More tidbits for you. First, comparing the new vision to the old vision ... and lest I terminally confuse you, I mean the new lens in the left eye to the "normal" one in the right ... The new lens is already better, sharper, clearer vision than the other eye, and both used to have nearly 20-20 vision, just reading corrections. This is after less than a week, and the only other difference is that the natural lens has a bit of a yellow tint to it and the artificial one leans a tad bluish. Not a big deal, just interesting. I'm told the eye will stabilize in a few weeks, but if it stays just as it is right now, I'm more than happy.
The tree is up and decorated, as decorated as it will get this year. That always means bubbler lights, and we have three strings of the good old-fashioned kind, hooked up end-to-end. If there's going to be a tree, there have to be bubblers. If we don't feel like all the work of a tree, there will still be bubbler lights, somewhere. This year it meant that my craft table got moved, aka put away, and the futon got put in its place by the patio window, making room for the tree on the lanai with its lights shining in the dining room window. It also means Steve did the heavy work this year, since I wasn't allowed. Mustn't bump the new lens.
I hope I don't have to tell you what all that heavy work did to Steve's knees, especially the one that got the big knock last year, the one that never was much good (oh hey, that means both, actually) but never really healed in the past year. Just as well then that today was his scheduled lumbar block. That means in-and-out , aka day surgery, with an injection on one side of the spinal column 'cause they can't do both sides at once. The point is to numb his knee to block the pain so he doesn't need painkillers all the time and can approach functioning on that leg.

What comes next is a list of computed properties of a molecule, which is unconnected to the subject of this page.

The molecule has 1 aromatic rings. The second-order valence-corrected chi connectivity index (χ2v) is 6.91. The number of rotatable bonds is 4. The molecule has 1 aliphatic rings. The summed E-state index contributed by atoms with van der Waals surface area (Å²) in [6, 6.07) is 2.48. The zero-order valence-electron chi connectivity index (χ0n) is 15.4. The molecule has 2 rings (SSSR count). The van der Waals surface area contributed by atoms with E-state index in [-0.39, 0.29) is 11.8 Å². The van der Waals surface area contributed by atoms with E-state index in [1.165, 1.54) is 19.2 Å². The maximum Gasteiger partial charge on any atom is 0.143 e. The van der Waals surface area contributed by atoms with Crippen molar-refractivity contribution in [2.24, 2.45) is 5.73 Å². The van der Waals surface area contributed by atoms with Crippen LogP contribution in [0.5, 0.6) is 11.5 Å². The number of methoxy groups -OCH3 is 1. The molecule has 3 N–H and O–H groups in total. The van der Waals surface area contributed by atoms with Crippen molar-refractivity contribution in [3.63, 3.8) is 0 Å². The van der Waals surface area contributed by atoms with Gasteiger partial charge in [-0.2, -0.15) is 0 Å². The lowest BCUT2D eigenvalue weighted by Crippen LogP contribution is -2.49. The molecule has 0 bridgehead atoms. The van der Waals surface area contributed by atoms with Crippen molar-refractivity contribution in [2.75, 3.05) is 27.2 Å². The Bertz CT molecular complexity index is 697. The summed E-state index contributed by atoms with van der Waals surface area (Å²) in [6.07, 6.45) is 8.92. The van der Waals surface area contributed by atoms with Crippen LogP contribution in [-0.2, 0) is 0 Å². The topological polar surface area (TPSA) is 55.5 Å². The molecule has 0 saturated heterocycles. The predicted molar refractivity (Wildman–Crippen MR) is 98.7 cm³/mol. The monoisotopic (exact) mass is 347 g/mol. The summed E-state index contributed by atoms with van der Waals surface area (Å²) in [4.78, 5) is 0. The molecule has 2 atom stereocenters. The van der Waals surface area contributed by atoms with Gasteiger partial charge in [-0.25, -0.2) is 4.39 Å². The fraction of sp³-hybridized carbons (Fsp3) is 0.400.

We don't know if it worked. For some folks it does, some not. What I can vouch for is that it took two of the medical staff to walk him out to the car and sit him down in it so I could drive him home. I can also vouch that while he was out from under the general anesthetic, he was higher than a kite for past the time we got home, and after a little supper, went to bed. High for Steve is a combination of motor-mouth and having to be persuaded frequently that when they tell him he can't drive for 24 hours they do NOT mean tomorrow morning when the procedure was at 6 PM! But at least for tonight he was literally feeling no pain.
One of the satellite TV networks has been offering what they call the "Battle of the Nutcrackers", where 5 different ballet companies from around the world put on their version of The Nutcracker and you can watch them all and pick your favorite. OK, I love the music, so I really could listen 5 times in 5 days. However, not a single one of them was up to snuff for me.
I have been thoroughly spoiled. I took the kids to see it in Minneapolis several times, back when they were little. Lloyce Holton (apologies if it's spelled wrong) put it on each time. It was charming, magical, perhaps a bit on the cute side with the little budding ballerinas in mouse costumes, but told a very distinct story that none of these supposedly "world class" companies managed to do, and showcased real talent. The children were children, not just short dancers, and acted as bratty as children can do at a formal adult party. Their Cossack dancers actually managed to do that squat-kicking move throughout their dance. The Arabian dancers knew how to undulate rather than just wave scarves around. The Spanish dancers looked like they knew something about Flamenco rather than just wore something-like costumes but did ordinary ballet steps. The toys weren't puppet shows but actual dancers in costumes, and it always opened with a scene in the magical workshop of Godfather Drosselmeier where he's making the toys before the party.
All of that is what the Nutcracker is to me, and everything else comes short. Maybe I should just settle for a good complete soundtrack and memories.
Meanwhile we've been enjoying upper 70s down here and watching the blizzards on TV. Eat your hearts out. Better yet, come visit!